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Peter Davison

Peter Davison (born April 13, 1951) is a popular British actor, most commonly associated with the leading role in Doctor Who, which he played from 1981 to 1984. Davison's departure was regarded by many as the kiss of death for the programme, though it survived several more years with other actors in the role.

Peter Davison as the Doctor (#5)

Davison was born Peter Moffett in London, his father being originally from Guyana. He studied at the Central School of Speech and Drama, and appeared in several stage productions and some minor television roles before he got his big break in 1978. His performance as the ne'er-do-well Tristan Farnon in All Creatures Great and Small made him a household name. He married American actress Sandra Dickinson in the same year, but they divorced in 1994. He and Dickinson appeared together in an episode of '\'The Hitch-Hiker's Guide to the Galaxy''.

Davison appeared in some British sitcoms before signing a contract to play the Doctor for three years, succeeding Tom Baker. Attracting such a high-profile actor was as much of a coup for the programme's producers as getting the role was for him, but the contract was not renewed because he feared being typecast.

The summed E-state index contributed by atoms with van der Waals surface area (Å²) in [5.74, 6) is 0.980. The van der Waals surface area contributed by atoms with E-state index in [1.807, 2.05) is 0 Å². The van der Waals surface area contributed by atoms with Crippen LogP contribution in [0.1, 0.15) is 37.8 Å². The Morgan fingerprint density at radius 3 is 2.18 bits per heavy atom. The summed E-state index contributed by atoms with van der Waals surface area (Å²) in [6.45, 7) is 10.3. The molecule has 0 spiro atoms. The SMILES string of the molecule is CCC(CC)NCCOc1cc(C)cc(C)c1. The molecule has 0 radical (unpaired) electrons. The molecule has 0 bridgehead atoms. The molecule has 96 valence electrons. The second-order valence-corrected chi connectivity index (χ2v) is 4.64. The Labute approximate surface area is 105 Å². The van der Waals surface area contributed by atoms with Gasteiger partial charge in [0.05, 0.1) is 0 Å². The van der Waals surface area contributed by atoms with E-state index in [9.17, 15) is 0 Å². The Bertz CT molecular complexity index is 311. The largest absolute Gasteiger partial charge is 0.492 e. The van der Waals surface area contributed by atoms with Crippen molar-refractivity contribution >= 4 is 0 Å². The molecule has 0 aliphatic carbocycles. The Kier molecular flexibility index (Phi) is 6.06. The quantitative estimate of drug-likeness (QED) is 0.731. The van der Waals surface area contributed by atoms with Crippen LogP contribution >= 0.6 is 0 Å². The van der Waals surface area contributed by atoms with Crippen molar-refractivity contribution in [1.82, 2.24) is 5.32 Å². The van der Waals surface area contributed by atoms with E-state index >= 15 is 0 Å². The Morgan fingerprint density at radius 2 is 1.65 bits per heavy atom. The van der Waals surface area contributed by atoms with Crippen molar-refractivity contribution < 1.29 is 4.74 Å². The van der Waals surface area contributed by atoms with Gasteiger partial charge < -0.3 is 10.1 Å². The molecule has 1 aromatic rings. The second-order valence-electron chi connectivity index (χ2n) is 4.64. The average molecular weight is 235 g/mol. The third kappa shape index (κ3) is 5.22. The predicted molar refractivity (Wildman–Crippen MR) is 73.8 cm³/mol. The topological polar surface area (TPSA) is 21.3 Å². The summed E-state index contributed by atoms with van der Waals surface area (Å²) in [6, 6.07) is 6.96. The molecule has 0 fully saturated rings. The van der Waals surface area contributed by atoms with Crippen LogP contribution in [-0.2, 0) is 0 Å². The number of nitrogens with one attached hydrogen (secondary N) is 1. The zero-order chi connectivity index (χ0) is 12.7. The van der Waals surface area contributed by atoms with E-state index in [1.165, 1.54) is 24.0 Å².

It was not until 1986 that Davison worked on another really popular series. He played Dr Stephen Daker, the ingenuous hero of A Very Peculiar Practice, written by Andrew Davies. The surreal comedy-drama was revived several years later as A Very Polish Practice. Davison also played the lead in Campion, a series based on the period whodunnits of Margery Allingham. This, and the opportunity to play Tristan Farnon again in 1985 and 1990, kept Davison busy until the early 1990s, when he gradually faded from the public eye. He continued to appear occasionally on television, but it was not until 2000 that he returned in another major role, that of David Braithwaite in At Home with the Braithwaites. In 2003, he gained the title role in the series The Last Detective.